Next to the verge garden was a rabbit hutch, also on wheels. Inside were two bunnies whose names were Mavis & Fluffy if I remember correctly. Their job was to mow the verge. Now that’s an idea to save $2 million per annum Marrickville Council – mobile bunnies. (just joking).
Steve’s front garden was as interesting as his verge. It was a delight with a small brick path meandering around herbs, flowering nasturtiums, stawberries, native violets, Gerberas, grevillias & a lemon tree. Another tree held a round kid’s size swing.
Steve runs Edible Kids’ Gardens, which creates playspaces & learning environments to get children interested in gardening & healthy eating. His verge & front garden are testament to his ability to create a highly interesting, edible & useable landscape in what I think are difficult spaces – small inner west front gardens.
Edible Kids’ Gardens helps schools design & construct an edible garden & use features like dry stone creek beds, pathways, bridges, outdoor classrooms & music playwalls. Planting is done to encourage pollinators while deterring pests using permaculture principles.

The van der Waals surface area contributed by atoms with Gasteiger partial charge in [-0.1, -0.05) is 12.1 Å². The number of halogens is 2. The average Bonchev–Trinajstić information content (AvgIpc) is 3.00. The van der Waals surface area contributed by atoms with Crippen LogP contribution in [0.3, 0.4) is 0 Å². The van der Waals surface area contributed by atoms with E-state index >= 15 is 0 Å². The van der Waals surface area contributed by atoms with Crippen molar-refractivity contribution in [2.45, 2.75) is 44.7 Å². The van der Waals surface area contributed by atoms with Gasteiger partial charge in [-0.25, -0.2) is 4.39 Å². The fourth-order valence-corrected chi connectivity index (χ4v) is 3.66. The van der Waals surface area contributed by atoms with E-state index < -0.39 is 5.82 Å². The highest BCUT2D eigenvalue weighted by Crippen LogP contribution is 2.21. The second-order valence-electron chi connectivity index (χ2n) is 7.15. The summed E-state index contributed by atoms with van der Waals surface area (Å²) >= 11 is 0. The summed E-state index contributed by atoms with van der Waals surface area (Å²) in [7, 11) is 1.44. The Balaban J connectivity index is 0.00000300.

The Edible Kids’ Gardens website says Steve also designs gardens for “children with specific needs, such as developmental delays, visual & sensory impairments, & autism spectrum disorders. I can tailor a garden with a view to providing horticulture therapy for people living with acquired brain injury, dementia or Alzheimer’s disease.” He also creates residential & commercial gardens.
Not a bad find considering all I did was discover a verge garden. You can find out more about Edible Kids’ Gardens here – http://www.ediblekidsgardens.com.au
In August 2012 I came across a traffic island in Arthur Street Marrickville where I found a street tree living in what I thought were appalling conditions. A large traffic island had been covered with bitumen & much of this had formed a collar up one side of the tree’s trunk as it had grown. I thought at the time what a wasted opportunity for a verge garden & wondered at the miracle of the tree’s survival as it was very healthy.
Last Sunday I cycled past this tree & to my delight saw that Marrickville Council has started to depave this traffic island. They have already removed the bitumen & there is only the layer of gravel to go. I am pretty sure they will be creating a verge garden here as they would have only removed some of the bitumen around the tree if they didn’t plan for anything more.
Because of the shape of the traffic island & that it is on the corner of Arthur & Ann Streets, it will be visible from quite a distance & therefore benefit the streetscape of two streets. Of course there are the benefits of less heat & more green, plus help with stormwater if this island is made into a verge garden. I will keep a check on the progress & post again when the work has been completed.